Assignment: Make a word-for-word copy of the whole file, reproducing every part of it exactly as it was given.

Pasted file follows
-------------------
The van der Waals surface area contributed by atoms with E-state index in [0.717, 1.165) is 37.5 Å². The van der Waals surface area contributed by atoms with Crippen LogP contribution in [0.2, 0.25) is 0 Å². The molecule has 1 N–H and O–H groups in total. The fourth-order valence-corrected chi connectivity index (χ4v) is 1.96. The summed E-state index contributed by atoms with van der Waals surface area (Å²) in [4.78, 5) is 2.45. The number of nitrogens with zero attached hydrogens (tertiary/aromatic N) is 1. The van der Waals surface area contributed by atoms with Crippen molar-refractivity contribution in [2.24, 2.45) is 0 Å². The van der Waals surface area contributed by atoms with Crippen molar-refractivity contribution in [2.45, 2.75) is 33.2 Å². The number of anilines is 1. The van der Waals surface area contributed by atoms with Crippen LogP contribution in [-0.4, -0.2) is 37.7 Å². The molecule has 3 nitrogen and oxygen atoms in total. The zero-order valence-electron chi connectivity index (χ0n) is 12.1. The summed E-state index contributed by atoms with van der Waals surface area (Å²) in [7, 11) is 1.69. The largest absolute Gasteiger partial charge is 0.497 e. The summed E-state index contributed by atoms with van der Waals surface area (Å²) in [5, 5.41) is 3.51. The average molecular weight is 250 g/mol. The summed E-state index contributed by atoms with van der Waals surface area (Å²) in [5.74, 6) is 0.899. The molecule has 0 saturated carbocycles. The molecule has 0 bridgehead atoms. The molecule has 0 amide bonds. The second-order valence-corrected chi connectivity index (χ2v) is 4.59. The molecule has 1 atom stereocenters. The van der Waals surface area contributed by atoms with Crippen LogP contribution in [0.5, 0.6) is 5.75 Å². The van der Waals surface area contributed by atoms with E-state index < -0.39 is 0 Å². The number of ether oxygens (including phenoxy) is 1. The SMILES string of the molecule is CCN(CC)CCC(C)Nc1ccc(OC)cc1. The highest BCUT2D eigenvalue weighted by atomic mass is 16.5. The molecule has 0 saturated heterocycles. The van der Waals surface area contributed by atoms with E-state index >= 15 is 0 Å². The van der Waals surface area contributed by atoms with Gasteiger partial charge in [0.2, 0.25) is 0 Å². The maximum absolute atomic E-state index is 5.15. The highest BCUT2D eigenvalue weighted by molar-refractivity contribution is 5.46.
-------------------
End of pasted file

The van der Waals surface area contributed by atoms with E-state index in [0.717, 1.165) is 37.5 Å². The van der Waals surface area contributed by atoms with Crippen LogP contribution in [0.2, 0.25) is 0 Å². The molecule has 1 N–H and O–H groups in total. The fourth-order valence-corrected chi connectivity index (χ4v) is 1.96. The summed E-state index contributed by atoms with van der Waals surface area (Å²) in [4.78, 5) is 2.45. The number of nitrogens with zero attached hydrogens (tertiary/aromatic N) is 1. The van der Waals surface area contributed by atoms with Crippen molar-refractivity contribution in [2.24, 2.45) is 0 Å². The van der Waals surface area contributed by atoms with Crippen molar-refractivity contribution in [2.45, 2.75) is 33.2 Å². The number of anilines is 1. The van der Waals surface area contributed by atoms with Crippen LogP contribution in [-0.4, -0.2) is 37.7 Å². The molecule has 3 nitrogen and oxygen atoms in total. The zero-order valence-electron chi connectivity index (χ0n) is 12.1. The summed E-state index contributed by atoms with van der Waals surface area (Å²) in [7, 11) is 1.69. The largest absolute Gasteiger partial charge is 0.497 e. The summed E-state index contributed by atoms with van der Waals surface area (Å²) in [5, 5.41) is 3.51. The average molecular weight is 250 g/mol. The summed E-state index contributed by atoms with van der Waals surface area (Å²) in [5.74, 6) is 0.899. The molecule has 0 saturated carbocycles. The molecule has 0 bridgehead atoms. The molecule has 0 amide bonds. The second-order valence-corrected chi connectivity index (χ2v) is 4.59. The molecule has 1 atom stereocenters. The van der Waals surface area contributed by atoms with Crippen LogP contribution in [0.5, 0.6) is 5.75 Å². The van der Waals surface area contributed by atoms with E-state index < -0.39 is 0 Å². The number of ether oxygens (including phenoxy) is 1. The SMILES string of the molecule is CCN(CC)CCC(C)Nc1ccc(OC)cc1. The highest BCUT2D eigenvalue weighted by atomic mass is 16.5. The molecule has 0 saturated heterocycles. The van der Waals surface area contributed by atoms with E-state index >= 15 is 0 Å². The van der Waals surface area contributed by atoms with Gasteiger partial charge in [0.2, 0.25) is 0 Å². The maximum absolute atomic E-state index is 5.15. The highest BCUT2D eigenvalue weighted by molar-refractivity contribution is 5.46.